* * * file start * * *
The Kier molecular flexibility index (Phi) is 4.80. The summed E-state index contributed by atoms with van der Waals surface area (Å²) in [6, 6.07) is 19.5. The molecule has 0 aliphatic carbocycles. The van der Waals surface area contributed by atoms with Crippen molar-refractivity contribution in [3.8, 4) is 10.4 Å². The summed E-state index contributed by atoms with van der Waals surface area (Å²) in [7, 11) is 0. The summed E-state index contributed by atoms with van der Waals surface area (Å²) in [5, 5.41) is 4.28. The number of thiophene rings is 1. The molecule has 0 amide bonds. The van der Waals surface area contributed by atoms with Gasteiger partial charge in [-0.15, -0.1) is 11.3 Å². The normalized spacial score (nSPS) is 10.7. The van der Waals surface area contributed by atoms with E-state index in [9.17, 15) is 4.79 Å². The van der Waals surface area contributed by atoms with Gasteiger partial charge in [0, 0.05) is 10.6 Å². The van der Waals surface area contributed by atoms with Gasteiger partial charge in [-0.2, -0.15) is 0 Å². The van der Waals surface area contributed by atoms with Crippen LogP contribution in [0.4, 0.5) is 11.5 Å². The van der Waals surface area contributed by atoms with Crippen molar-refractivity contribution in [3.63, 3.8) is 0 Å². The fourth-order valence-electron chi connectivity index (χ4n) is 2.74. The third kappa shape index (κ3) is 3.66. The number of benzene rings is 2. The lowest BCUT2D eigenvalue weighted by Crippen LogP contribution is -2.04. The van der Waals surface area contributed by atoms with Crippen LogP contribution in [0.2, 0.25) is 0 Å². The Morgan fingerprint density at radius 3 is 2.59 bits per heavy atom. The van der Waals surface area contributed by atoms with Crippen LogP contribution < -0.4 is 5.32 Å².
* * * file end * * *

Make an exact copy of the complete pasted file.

The Kier molecular flexibility index (Phi) is 4.80. The summed E-state index contributed by atoms with van der Waals surface area (Å²) in [6, 6.07) is 19.5. The molecule has 0 aliphatic carbocycles. The van der Waals surface area contributed by atoms with Crippen molar-refractivity contribution in [3.8, 4) is 10.4 Å². The summed E-state index contributed by atoms with van der Waals surface area (Å²) in [7, 11) is 0. The summed E-state index contributed by atoms with van der Waals surface area (Å²) in [5, 5.41) is 4.28. The number of thiophene rings is 1. The molecule has 0 amide bonds. The van der Waals surface area contributed by atoms with Gasteiger partial charge in [-0.15, -0.1) is 11.3 Å². The normalized spacial score (nSPS) is 10.7. The van der Waals surface area contributed by atoms with E-state index in [9.17, 15) is 4.79 Å². The van der Waals surface area contributed by atoms with Gasteiger partial charge in [0, 0.05) is 10.6 Å². The van der Waals surface area contributed by atoms with Gasteiger partial charge in [-0.2, -0.15) is 0 Å². The van der Waals surface area contributed by atoms with Crippen LogP contribution in [0.4, 0.5) is 11.5 Å². The van der Waals surface area contributed by atoms with Crippen molar-refractivity contribution in [3.63, 3.8) is 0 Å². The fourth-order valence-electron chi connectivity index (χ4n) is 2.74. The third kappa shape index (κ3) is 3.66. The number of benzene rings is 2. The lowest BCUT2D eigenvalue weighted by Crippen LogP contribution is -2.04. The van der Waals surface area contributed by atoms with Crippen LogP contribution in [0.2, 0.25) is 0 Å². The Morgan fingerprint density at radius 3 is 2.59 bits per heavy atom. The van der Waals surface area contributed by atoms with Crippen LogP contribution < -0.4 is 5.32 Å².